Exactly. The woods are full of skinny sharpshooters. Maybe the Vols can get somebody better or maybe he will change his mind again. He won't be able to enroll until the end of the school year, 2015, or play until the 2015-6 season. LOTS of things will be clearer for lots of people by then.

Really? Why do the Vols not have one? Why has the shooting in college basketball fallen to an all time low? The reason is that while there may be a lot of shooters out there, they are not being recruited because college coaches are under evaluating the skill. They want long, athletic guys, even if their shots look like something a mason would be proud of.

johnlg00 writes:

in response to oldster:

Really? Why do the Vols not have one? Why has the shooting in college basketball fallen to an all time low? The reason is that while there may be a lot of shooters out there, they are not being recruited because college coaches are under evaluating the skill. They want long, athletic guys, even if their shots look like something a mason would be proud of.

Yeah, we've both been over this ground before. My only point is that there is no reason to panic because a 3-star junior shooting guard isn't solid on a committment he made months ago, a full year and a half before he could come here anyway. Besides, I would think their performance lately would suggest that maybe the Vols DO have some shooters after all when all the stars are properly aligned.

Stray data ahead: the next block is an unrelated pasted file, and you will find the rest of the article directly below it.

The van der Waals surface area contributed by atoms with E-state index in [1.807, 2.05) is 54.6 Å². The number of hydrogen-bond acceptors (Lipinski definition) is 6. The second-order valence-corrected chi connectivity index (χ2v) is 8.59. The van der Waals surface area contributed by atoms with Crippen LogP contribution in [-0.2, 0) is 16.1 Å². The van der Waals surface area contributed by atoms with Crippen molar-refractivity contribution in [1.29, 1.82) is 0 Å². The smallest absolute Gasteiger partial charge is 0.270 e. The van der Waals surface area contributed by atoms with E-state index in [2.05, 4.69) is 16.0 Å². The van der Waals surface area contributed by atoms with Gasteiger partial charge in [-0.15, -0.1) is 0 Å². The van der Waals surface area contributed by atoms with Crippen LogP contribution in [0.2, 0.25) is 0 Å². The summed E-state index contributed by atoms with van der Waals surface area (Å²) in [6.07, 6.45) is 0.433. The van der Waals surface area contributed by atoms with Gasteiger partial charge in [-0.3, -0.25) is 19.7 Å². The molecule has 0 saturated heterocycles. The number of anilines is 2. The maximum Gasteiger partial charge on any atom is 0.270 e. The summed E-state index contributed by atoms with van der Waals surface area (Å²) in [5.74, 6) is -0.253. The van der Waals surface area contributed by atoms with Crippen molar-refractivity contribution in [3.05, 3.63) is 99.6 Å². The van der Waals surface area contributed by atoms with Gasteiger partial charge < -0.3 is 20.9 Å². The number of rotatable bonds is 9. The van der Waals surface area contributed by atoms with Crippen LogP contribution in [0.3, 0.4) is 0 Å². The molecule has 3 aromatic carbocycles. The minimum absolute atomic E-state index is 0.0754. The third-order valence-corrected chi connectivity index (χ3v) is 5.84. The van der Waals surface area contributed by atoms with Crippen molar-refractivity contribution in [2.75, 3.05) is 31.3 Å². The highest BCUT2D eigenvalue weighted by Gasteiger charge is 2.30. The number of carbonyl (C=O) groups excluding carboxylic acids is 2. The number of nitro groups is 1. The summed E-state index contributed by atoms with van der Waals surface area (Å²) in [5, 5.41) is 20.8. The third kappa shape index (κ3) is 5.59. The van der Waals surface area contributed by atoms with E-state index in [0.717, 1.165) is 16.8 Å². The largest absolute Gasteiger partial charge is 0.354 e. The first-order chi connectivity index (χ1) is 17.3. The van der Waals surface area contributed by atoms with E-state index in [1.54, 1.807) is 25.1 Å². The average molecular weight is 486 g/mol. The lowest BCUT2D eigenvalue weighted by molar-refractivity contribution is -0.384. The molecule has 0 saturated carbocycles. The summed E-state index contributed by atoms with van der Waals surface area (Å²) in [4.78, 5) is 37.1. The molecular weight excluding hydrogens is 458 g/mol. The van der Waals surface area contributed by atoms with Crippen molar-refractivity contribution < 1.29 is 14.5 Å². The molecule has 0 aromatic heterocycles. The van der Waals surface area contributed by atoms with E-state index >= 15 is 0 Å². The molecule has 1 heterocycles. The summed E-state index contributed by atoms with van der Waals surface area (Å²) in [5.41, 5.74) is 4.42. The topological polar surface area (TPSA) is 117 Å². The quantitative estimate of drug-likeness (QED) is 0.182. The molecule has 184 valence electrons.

fannotsheep writes:

Again, I don't know this kid's skills or weaknesses. But I do know that some offensive weapons are defensive liabilities and that if a kid can move, play defense and shoot the lights out he is typically rated higher than three stars. Of course three stars ain't bad (I didn't make the varsity team in high school) and he may get even better. But a team that scores 90 and gives up 100 still loses.

oldster writes:

If a kid can shoot the ball really well, and is willing to work hard, a place should be made for him on a team just as a place will be found for a baseball player who can hit - and for similar reasons.

johnlg00 writes:

in response to oldster:

If a kid can shoot the ball really well, and is willing to work hard, a place should be made for him on a team just as a place will be found for a baseball player who can hit - and for similar reasons.

Once again, I pretty much agree with you on this. It is sound doctrine to put defense first in building a program, but a team ought to be able to play in a variety of ways. It is much more time-consuming to perfect skills than it is to acquire strength or speed. A kid who can shoot, for example, BEFORE he gets to college will likely be able to shoot well IN college, because he has already put in those endless hours for 10 years or more perfecting his shot. But a kid who comes to college without a decent shot will have less opportunity to perfect those skills on his own. Between classes, travel, S&C work, and team practice, individual practice is limited, so it REALLY behooves a coach to broaden his perspective about preferred body types and find room for guys who have skills that most college coaches can't actually teach in the time allowed. That is why Josh Richardson's improvement this year is so striking; he is an incomparably better shooter now than he was as a freshman, and you don't really see such improvement that often.

johnlg00 writes:

PS: Should have said, "you don't really see THAT MUCH improvement that soon OR that often."